NATIONAL VETERANS LEGAL SERVICES PROGRAM et al v. UNITED STATES OF AMERICA

Filing 75

REPLY to opposition to motion re 52 MOTION for Summary Judgment as to Liability, filed by ALLIANCE FOR JUSTICE, NATIONAL CONSUMER LAW CENTER, NATIONAL VETERANS LEGAL SERVICES PROGRAM. (Attachments: # 1 Statement of Facts Response to Defendant's Statement of Facts)(Gupta, Deepak) Modified to remove link on 12/6/2017 (znmw).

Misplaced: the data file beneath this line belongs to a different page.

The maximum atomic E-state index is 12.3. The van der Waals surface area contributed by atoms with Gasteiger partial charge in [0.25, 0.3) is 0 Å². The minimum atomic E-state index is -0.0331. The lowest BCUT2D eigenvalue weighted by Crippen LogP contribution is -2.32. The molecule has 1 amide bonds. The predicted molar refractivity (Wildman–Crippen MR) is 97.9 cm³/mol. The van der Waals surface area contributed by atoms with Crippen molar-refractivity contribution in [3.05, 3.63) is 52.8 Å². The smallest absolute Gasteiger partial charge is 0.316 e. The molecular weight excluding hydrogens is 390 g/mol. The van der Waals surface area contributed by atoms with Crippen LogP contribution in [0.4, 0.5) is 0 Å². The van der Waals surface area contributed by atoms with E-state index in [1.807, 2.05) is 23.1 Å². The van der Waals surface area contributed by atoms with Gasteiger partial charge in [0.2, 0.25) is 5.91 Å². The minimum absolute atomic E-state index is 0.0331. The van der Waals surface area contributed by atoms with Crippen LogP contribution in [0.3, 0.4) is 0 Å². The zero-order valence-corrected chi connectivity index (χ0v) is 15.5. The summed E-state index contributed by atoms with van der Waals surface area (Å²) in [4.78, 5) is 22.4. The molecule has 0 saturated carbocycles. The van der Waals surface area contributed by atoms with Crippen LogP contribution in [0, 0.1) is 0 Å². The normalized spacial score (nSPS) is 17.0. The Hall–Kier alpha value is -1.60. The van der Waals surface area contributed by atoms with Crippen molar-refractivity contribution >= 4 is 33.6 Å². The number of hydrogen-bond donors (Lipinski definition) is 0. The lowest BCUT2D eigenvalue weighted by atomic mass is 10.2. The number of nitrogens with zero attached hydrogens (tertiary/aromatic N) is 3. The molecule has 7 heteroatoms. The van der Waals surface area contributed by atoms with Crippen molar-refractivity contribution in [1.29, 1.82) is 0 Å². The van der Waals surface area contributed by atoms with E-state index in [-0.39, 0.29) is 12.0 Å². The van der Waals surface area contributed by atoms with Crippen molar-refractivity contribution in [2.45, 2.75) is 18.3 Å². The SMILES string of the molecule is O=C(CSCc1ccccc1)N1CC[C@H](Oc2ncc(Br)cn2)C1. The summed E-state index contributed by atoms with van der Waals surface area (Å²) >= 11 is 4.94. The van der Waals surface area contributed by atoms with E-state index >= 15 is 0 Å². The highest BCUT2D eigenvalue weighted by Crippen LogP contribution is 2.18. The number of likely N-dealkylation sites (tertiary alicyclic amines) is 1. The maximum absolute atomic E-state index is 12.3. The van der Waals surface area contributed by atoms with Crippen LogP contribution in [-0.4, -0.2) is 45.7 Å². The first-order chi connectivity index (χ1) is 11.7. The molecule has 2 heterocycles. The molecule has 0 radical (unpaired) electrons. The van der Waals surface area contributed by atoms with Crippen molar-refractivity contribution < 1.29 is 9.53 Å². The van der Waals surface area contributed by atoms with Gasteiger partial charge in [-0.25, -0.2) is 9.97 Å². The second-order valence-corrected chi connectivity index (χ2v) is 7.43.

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IN THE UNITED STATES DISTRICT COURT FOR THE DISTRICT OF COLUMBIA NATIONAL VETERANS LEGAL SERVICES PROGRAM, NATIONAL CONSUMER LAW CENTER, and ALLIANCE FOR JUSTICE, for themselves and all others similarly situated, Plaintiffs, Case No. 16-cv-745-ESH v. UNITED STATES OF AMERICA, Defendant. PLAINTIFFS’ RESPONSE TO THE GOVERNMENT’S STATEMENT OF MATERIAL FACTS AS TO WHICH THERE EXISTS A GENUINE DISPUTE Under Local Rule 7(c), the plaintiffs submit this response to government’s statement of material facts as to which there is no genuine dispute and response to plaintiffs’ statement of undisputed material facts (ECF No. 74-3). The plaintiffs believe that there is no genuine issue as to any material fact, and submit this opposition only to clarify or provide additional context for certain facts asserted by the government. None of these clarifications precludes granting summary judgment in the plaintiffs’ favor. 1. PACER fees find their origin in a 1988 decision of the Judicial Conference to authorize “an experimental program of electronic access for the public to court information in one or more district, bankruptcy, or appellate courts[.]” Rep. of Proceedings of the Judicial Conference of the United States at 83 (Sept. 18, 1988). RESPONSE: Plaintiffs do not dispute the accuracy of the quoted language, but clarify that the fees were authorized for the pendency of the experimental program and that any such fees were to be deposited into the United States Treasury. In order to provide context for the government’s excerpt, the plaintiffs provide the entire passage: On recommendation of the Committee, the Judicial Conference authorized an experimental program of electronic access for the public to court information in one or more district, bankruptcy, or appellate courts in which the experiment can be conducted at nominal cost, and delegated to the Committee the authority to establish access fees during the pendency of the program. Although existing law requires that fees collected in the experimental phase would have to be deposited into the United States Treasury, the fees charged for automated access services could defray a significant portion of the cost of providing such services, were the Congress to credit these fees to the judiciary’s appropriations account in the future. Id. 2. The Judicial Conference authorized the Committee on Judicial Improvement “to establish access fees during the pendency of the program.” Id. RESPONSE: Plaintiffs do not dispute the accuracy of the quoted language, but clarify that any fees collected during the pendency of the experimental program were to be deposited into the United States Treasury. In order to provide context for the government’s excerpt, the plaintiffs provide the entire passage in their response to paragraph 1 of the government’s statement of material facts (ECF No. 74-3). 3. In 1989, the Judicial Conference voted to recommend that Congress credit to the judiciary’s appropriations account any fees generated by providing electronic public access to court records. See Rep. of Proceedings of the Judicial Conference of the United States at 19 (Mar. 14, 1989). RESPONSE: Plaintiffs do not dispute that the Conference voted to recommend that Congress credit to the judiciary’s appropriations account any fees collected during the pendency of the “experimental program of electronic access to court information in one or more district, bankruptcy, or appellate courts.” The complete passage cited by the government is as follows: At its September 1988 session (Conf. Rpt., p. 83), the Judicial Conference authorized an experimental program of electronic access by the public to court information in one or more district, bankruptcy, or appellate courts, and delegated to the Committee on Judicial Improvements the authority to establish access fees during the pendency of the program. Under existing law, fees charged for such services would have to be deposited into the United States Treasury. 2 Observing that such fees could provide significant levels of new revenues at a time when the judiciary faces severe funding shortages, the Conference voted to recommend that Congress credit to the judiciary’s appropriations account any fees generated by providing public access to court records. Id. at 19–20. 4. In the Judiciary Appropriations Act of 1990, Congress established the judiciary’s right to retain revenues from fees generated through the provision of court records to the public. See Pub. L. No. 101-162, § 406(b). RESPONSE: Plaintiffs dispute this statement to the extent that it is a legal interpretation and clarify that Section 406(b) of the Judiciary Appropriations Act of 1990 only authorized the Judiciary to retain certain bankruptcy court fees until expended. Section 406(b), in its entirety, reads as follows: All fees as shall be hereafter collected for any service enumerated after item 18 of the bankruptcy miscellaneous fee schedule prescribed by the Judicial Conference of the United States pursuant to 28 U.S.C. section 1930(b) and 25 percent of the fees hereafter collected under 28 U.S.C. section 1930(a)(1) shall be deposited as offsetting receipts to the fund established under 28 U.S.C. section 1931 and shall remain available to the Judiciary until expended to reimburse any appropriation for the amount paid out of such appropriation for expenses of the Courts of Appeals, District Courts, and other Judicial Services and the Administrative Office of the United States Courts. The Judicial Conference shall report to the Committees on Appropriations of the House of Representatives and the Senate on a quarterly basis beginning on the first day of each fiscal year regarding the sums deposited in said fund. Id. 5. In 1990, the Judicial Conference approved an initial rate schedule for electronic public access to court data via the PACER system. See Rep. of Proceedings of the Judicial Conference of the United States at 21 (Mar. 13, 1990). RESPONSE: Plaintiffs agree with the accuracy of this statement, but add for context that the Report also specifies that “the judiciary will be entitled to retain the fees collected for PACER services in the bankruptcy courts.” At that time, the judiciary did not have the authority to retain fees collected for PACER services in any other court. Id. 3 6. In the Judicial Appropriations Act of 1991, Congress instituted a requirement that the Judicial Conference set a schedule of “reasonable fees … for access to information available through automatic data processing equipment.” Pub. L. No. 101-515, § 404. RESPONSE: Plaintiffs do not dispute the accuracy of this statement. For context, the entire section excerpted by the government is as follows: The Judicial Conference shall prescribe reasonable fees, pursuant to sections 1913, 1914, 1926, and 1930 of title 28, United States Code, for collection by the courts under those sections for access to information available through automatic data processing equipment. These fees may distinguish between classes of persons, and shall provide for exempting persons or classes of persons from the fees, in order to avoid unreasonable burdens and to promote public access to such information. The Director, under the direction of the Judicial Conference of the United States, shall prescribe a schedule of reasonable fees for electronic access to information which the Director is required to maintain and make available to the public. Id. 7. Through the Judicial Appropriations Act of 1991, Congress determined that PACER users, rather than taxpayers generally, should fund public access initiatives. Congress further required that the Judicial Conference submit each such fee schedule to Congress at least thirty days before its effective date. See Pub. L. No. 101-515, § 404. RESPONSE: Plaintiffs dispute this statement to the extent that it is a legal interpretation and note that there is no provision in the Judicial Appropriations Act of 1991 indicating that “Congress determined that PACER users, rather than taxpayers generally, should fund public access initiatives.” 8. Congress directed that all such fees collected for services rendered be deposited into the Judiciary Automation Fund (“JAF”)1 to reimburse expenses incurred in providing such services to the public. Pub. L. No. 101-515, § 404. RESPONSE: Plaintiffs do not dispute the accuracy of this statement. The Judiciary Automation Fund was renamed the Judiciary Information Technology Fund. See 28 U.S.C. § 612. 1 4 9. In the Judicial Appropriations Act of 1992, Congress expressly required that the Judicial Conference “shall hereafter prescribe reasonable fees, pursuant to sections 1913, 1914, 1926, and 1930 of title 28, United States Code, for collection by the courts under those sections for access to information available through automatic data processing equipment.” Pub. L. No. 102-140. RESPONSE: Plaintiffs do not dispute the accuracy of the quoted language, but clarify that fees were not required for all access. Pub. L. No. 102-140, § 303(a) (“These fees may distinguish between classes of persons, and shall provide for exempting persons or classes of persons from the fees, in order to avoid unreasonable burdens and to promote public access to such information.”). 10. Congress also allowed that fees need not be collected for all access; rather the “fees may distinguish between classes of persons, and shall provide for exempting persons or classes of persons from the fees, in order to avoid unreasonable burdens and to promote public access to such information. Id. RESPONSE: Plaintiffs do not dispute the accuracy of this statement. 11. The House Appropriations Committee report for the Judicial Appropriations Act of 1993 expressly stated that charging fees for public access was “desirable.” H. Rep. No. 102709. RESPONSE: Plaintiffs dispute the government’s characterization of the committee report because the report expressly specified that fees for access to court records by non-Judiciary, governmental agencies were “desirable.” H. Rep. No. 102-709 (“The Committee understands that approximately a third of current access to court records is by non-Judiciary, governmental agencies and believes that fees for access in these instances is desirable.”). 12. The Judicial Conference later expanded the fee schedule to cover access to public records in appellate courts and the Court of Federal Claims. See Rep. of Proceedings of the 5 Judicial Conference of the United States at 44–45 (Sept. 20, 1993); Rep. of Proceedings of the Judicial Conference of the United States at 16 (Mar. 15, 1994). RESPONSE: Plaintiffs do not dispute the accuracy of this statement. 13. Congress also required that the public access fee schedule be expanded to cover multidistrict litigation. See Pub. L. No. 104-317, § 403. RESPONSE: Plaintiffs do not dispute the accuracy of this statement. 14. In 1996, the Judicial Conference also approved a reduction in the fee for electronic public access for dial-up Internet connections. See Rep. of Proceedings of the Judicial Conference of the United States at 16 (Mar. 13, 1996). RESPONSE: Plaintiffs do not dispute the accuracy of this statement but clarify that the fee had already been reduced in March 1995 from $1.00 per minute to $0.75 per minute “to avoid an ongoing surplus.” Rep. of Proceedings of the Judicial Conference of the United States at 16 (Mar. 13, 1996). 15. Congress repeatedly expressed its intention that the Judicial Conference use the fees generated from electronic public access services to improve and update various public access platforms. For instance, the Senate Committee on Appropriations Report for the Judicial Appropriations Act of 1997 stated: The Committee supports the ongoing efforts of the Judiciary to improve and expand information made available in electronic form to the public. Accordingly, the Committee expects the Judiciary to utilize available balances derived from [EPA] fees in the Judiciary Automation Fund to make information and services more accessible to the public through improvements to enhance the availability of electronic information. The overall quality of service to the public will be improved with the availability of enhancements such as electronic case documents, electronic filings, enhanced use of the Internet, and electronic bankruptcy noticing. S. Rep. No. 104-676 at 89. RESPONSE: Plaintiffs dispute the government’s characterization that Congress “repeatedly expressed its intention that the Judicial Conference use the fees generated from 6 electronic public access services to improve and update various public access platforms.” In addition, the quotation was incorrectly attributed to a Senate committee report. It was actually a statement from the House Committee on Appropriations. See H. Rep. No. 104-676 at 89 (Jul. 16, 1996). 16. In 1998, the Judicial Conference determined that with the introduction of Internet technology to the judiciary’s current public access program, it would include a per-page fee for access, while introducing new technologies to expand public accessibility to information via PACER. Specifically, the Judicial Conference established a fee of $0.07 per page for access to certain court records on PACER. See Rep. of Proceedings of the Judicial Conference of the United States at 64–65 (Sept. 15, 1998). RESPONSE: Plaintiffs do not dispute that in 1998 the Judicial Conference amended its fee schedule to include a $0.07 per page fee to obtain PACER information through a federal judiciary Internet site, and that “the Committee on Court Administration and Case Management recommended that a new Internet PACER fee be established to maintain the current public access revenue while introducing new technologies to expand public accessibility to PACER information.” 17. In 2001, the Judicial Conference provided that attorneys of record and parties in a case would receive one copy of all filed documents without charge and also that no fee will be owed until an individual account holder accrues more than $10 in a calendar year. See Rep. of Proceedings of the Judicial Conference of the United States at 12–13 (Mar. 14, 2001) RESPONSE: Plaintiffs do not dispute the accuracy of this statement. 18. In 2002, the Judicial Conference established a fee cap for accessing any single document, where there will be no charge after the first thirty pages of a document. See Rep. of Proceedings of the Judicial Conference of the United States at 11 (Mar. 13, 2002). 7 RESPONSE: Plaintiffs do not dispute the accuracy of this statement but for context add that this fee cap was recommended to “[b]alance[e] user concerns with the need to generate sufficient revenue to fund the program.” Id. 19. In 2002, Congress passed the E-Government Act of 2002. See Pub. L. No. 107- 347. RESPONSE: Plaintiffs do not dispute the accuracy of this statement. 20. The E-Government Act amended existing law to remove the requirement that the Judicial Conference “shall hereafter prescribe fees” for public access to, instead, provide that the Judicial Conference “may, only to the extent necessary, prescribe reasonable fees.” Pub. L. No. 107-347. RESPONSE: Plaintiffs do not dispute the accuracy of this statement but clarify that the E-Government Act included more provisions than the change in language from “shall hereafter prescribe reasonable fees” to “may, only to the extent necessary, prescribe reasonable fees.” 21. The E-Government Act also included several directives, including that all federal courts have websites with certain general court information (e.g., courthouse location, contact information, local rules, general orders, docket information), that all court opinions issued after April 16, 2005, be available in text-searchable format, and that an annual report be provided to Congress identifying any court requesting a deferral from these requirements. See Pub. L. No. 107-347, § 205. RESPONSE: Plaintiffs do not dispute the accuracy of this statement but clarify that the E-Government Act included more provisions than the listed “directives.” 22. The E-Government Act did not include any provisions regarding sources of funding for providing this information other than the “reasonable fees prescribed by the Judicial Conference for electronic access to information stored in automated data processing equipment.” Pub. L. No. 102-140, § 303(a); Pub. L. No. 10[7]-347, § 205. 8 RESPONSE: Plaintiffs do not dispute that the E-Government Act did not provide for funding for electronic access, but note that it limited the judiciary’s authority to charge “reasonable fees” “only to the extent necessary” to provide access to information available through automatic data processing equipment. Further, neither the Judiciary Appropriations Act of 1992 nor the E-Government Act includes the language quoted by the United States. 23. In 2003, the House Appropriations Committee stated that it “expect[ed] the fee for the Electronic Public Access program to provide for Case Management Electronic Case File (“CM/ECF”) system enhancement and operational costs.” H. Rep. No. 108-221 at 116; see also H. Rep. No. 108-401 (“the conferees adopt the House report language concerning Electronic Public Access fees.”). RESPONSE: Plaintiff generally does not dispute the accuracy of this statement but provides the following corrected language from House Report No. 108-401: “The conferees adopt by reference the House report language concerning Electronic Public Access fees.” 24. Similarly, the Senate Appropriations Committee stated that it was “impressed and encouraged” by the “new and innovative” CM/ECF system and that it expected a report on “the savings generated by this program at the earliest date possible.” S. Rep. No. 108-144 at 118. RESPONSE: Plaintiffs do not dispute the accuracy of this statement but provide for context the entire passage excerpted by the government: The Committee fully supports the Judiciary’s budget request for the Judiciary Information Technology Fund [JITF]. The Committee would like to see an even greater emphasis on automation in the local courts. To this end, the Committee expects the fully recommended appropriation for the JITF, as reflected in the budget request, be deposited into this account. The Committee lauds the Judicial Committee on Information Technology (IT Committee) and their Chairman for their successes helping the Courts run more efficiently through the use of new automation. Of particular note, the Committee is impressed and encouraged by the new Case Management/Electronic Case File system [CM/ECF]. This new and innovative system allows judges, their staffs, the bar and the general public to work within the judicial system with greater efficiency. This new system is currently implemented in many bankruptcy and district courts and will soon begin implementation in the appellate courts. The CM/ECF system is already showing 9 its potential to revolutionize the management and handling of case files and within the next few years should show significant cost savings throughout the Judiciary. The Committee on Appropriations expect a report on the savings generated by this program at the earliest possible date. 25. In order to provide sufficient revenue to support the CM/ECF operational and maintenance costs that Congress expected, the Judicial Conference issued a new rate schedule, charging $0.08 per page. See Rep. of Proceedings of the Judicial Conference of the United States at 12 (Sept. 21, 2004). RESPONSE: Plaintiffs do not dispute that the Judicial Conference amended the Electronic Public Access Fee Schedule “to increase the fee for public users obtaining information through a federal judiciary Internet site from seven to eight cents per page” but dispute the remainder of the statement. The House Appropriations Committee, not Congress, stated in its July 2003 report that it “expect[ed] the fee for the Electronic Public Access program to provide for Case Management/Electronic Case Files system enhancements and operational costs.” 26. The Senate Committee on Appropriations Report for the Judicial Appropriations Act of 1999 provides that the Committee “supports efforts of the judiciary to make information available to the public electronically, and expects that available balances from public access fees in the judiciary automation fund will be used to enhance the availability of public access.” S. Rep. No. 105-235, at 114. RESPONSE: Plaintiffs do not dispute the accuracy of this statement. 27. In 2007, the Administrative Office of the U.S. Courts (“AO”) submitted the Judiciary’s Fiscal Year (“FY”) 2007 Financial Plan to both the House and Senate Appropriations Committees that, among other things, provided for “expanded use of the Electronic Public Access (‘EPA’) revenues.” Judiciary FY07 Financial Plans (Mar. 14, 2007). RESPONSE: Plaintiffs dispute this characterization of the Judiciary’s Fiscal Year 2007 Financial Plan. The plan states, “Via this financial plan submission, the Judiciary seeks authority 10 to expand the use of Electronic Public Access (EPA) receipts to support courtroom technology allotments for installation, cyclical replacement of equipment, and infrastructure maintenance.” Id. 28. On May 2, 2007, the Appropriations Committees sent letters to the AO, stating that the Committees had “reviewed the information included and ha[d] no objection to the financial plan including the following proposal[ ]: … the expanded use of [EPA] Receipts.” Ltr. from Sens. Durbin and Brownback (May 2, 2007); Ltr. from Rep. Serrano (May 2, 2007). RESPONSE: Plaintiffs do not dispute the accuracy of this statement. 29. The AO submitted its FY 2007 Financial Plan to both Appropriations Committees, outlining various courtroom technology installations and maintenance that would be funded through EPA revenues. Declaration of Wendell A. Skidgel Jr. (“Skidgel Decl.”), Ex. K at 43. These expenditures were approved through the Financial Services and General Government Appropriations Act of 2008. Pub. L. No. 110–161. RESPONSE: Plaintiffs dispute the government’s characterization of its FY 2007 Financial Plan, but do not dispute that the AO’s FY 2007 Financial Plan included the following language: “The fiscal year 2007 financial plan for courtroom technologies includes $7.0 million for court allotments to be funded EPA receipts to provide cyclical replacement of equipment and infrastructure maintenance.” The Plan also sought “authority to expand the use of Electronic Public Access (EPA) receipts to support courtroom technology allotments for installation, cyclical replacement of equipment, and infrastructure maintenance.” 30. In 2011, the Judicial Conference amended the PACER fee schedule, raising the per-page cost to $0.10. See Rep. of Proceedings of the Judicial Conference of the United States at 16 (Sept. 13, 2011). RESPONSE: Plaintiffs do not dispute the accuracy of this statement. 11 31. The Judicial Conference noted, in raising the PACER fee schedule to $0.10 per page, the existing statutory and policy requirements of charging fees commensurate with the cost of providing existing services and developing enhanced services. See id. RESPONSE: Plaintiffs do not dispute the accuracy of the statement, but add that the complete statement was: “Pursuant to statute and Judicial Conference policy, the electronic public access (EPA) fee is set to be commensurate with the costs of providing existing services and developing enhanced services.” Rep. of Proceedings of the Judicial Conference of the United States at 16 (Sept. 13, 2011). 32. The Judicial Conference also recognized that it had not increased PACER access fees since 2005 and also that its EPA obligations during the past three fiscal years had exceeded revenue. See id. RESPONSE: Plaintiffs do not dispute the accuracy of the statement, but clarify that PACER is not specifically mentioned in the report, and that the “EPA program’s obligations” had exceeded its revenue. The Report does not define “EPA program.” Id. Respectfully submitted, /s/ Deepak Gupta DEEPAK GUPTA JONATHAN E. TAYLOR GUPTA WESSLER PLLC 1900 L Street NW, Suite 312 Washington, DC 20036 Phone: (202) 888-1741 deepak@guptawessler.com WILLIAM H. NARWOLD MEGHAN S.B. OLIVER ELIZABETH SMITH MOTLEY RICE LLC 401 9th St. NW, Suite 1001 Washington, DC 20004 Phone: (202) 232-5504 bnarwold@motleyrice.com December 5, 2017 Attorneys for Plaintiffs 12 CERTIFICATE OF SERVICE I hereby certify that on December 5, 2017, I filed the foregoing statement through this Court’s CM/ECF system, and that all parties required to be served have been thereby served. /s/ Deepak Gupta Deepak Gupta 13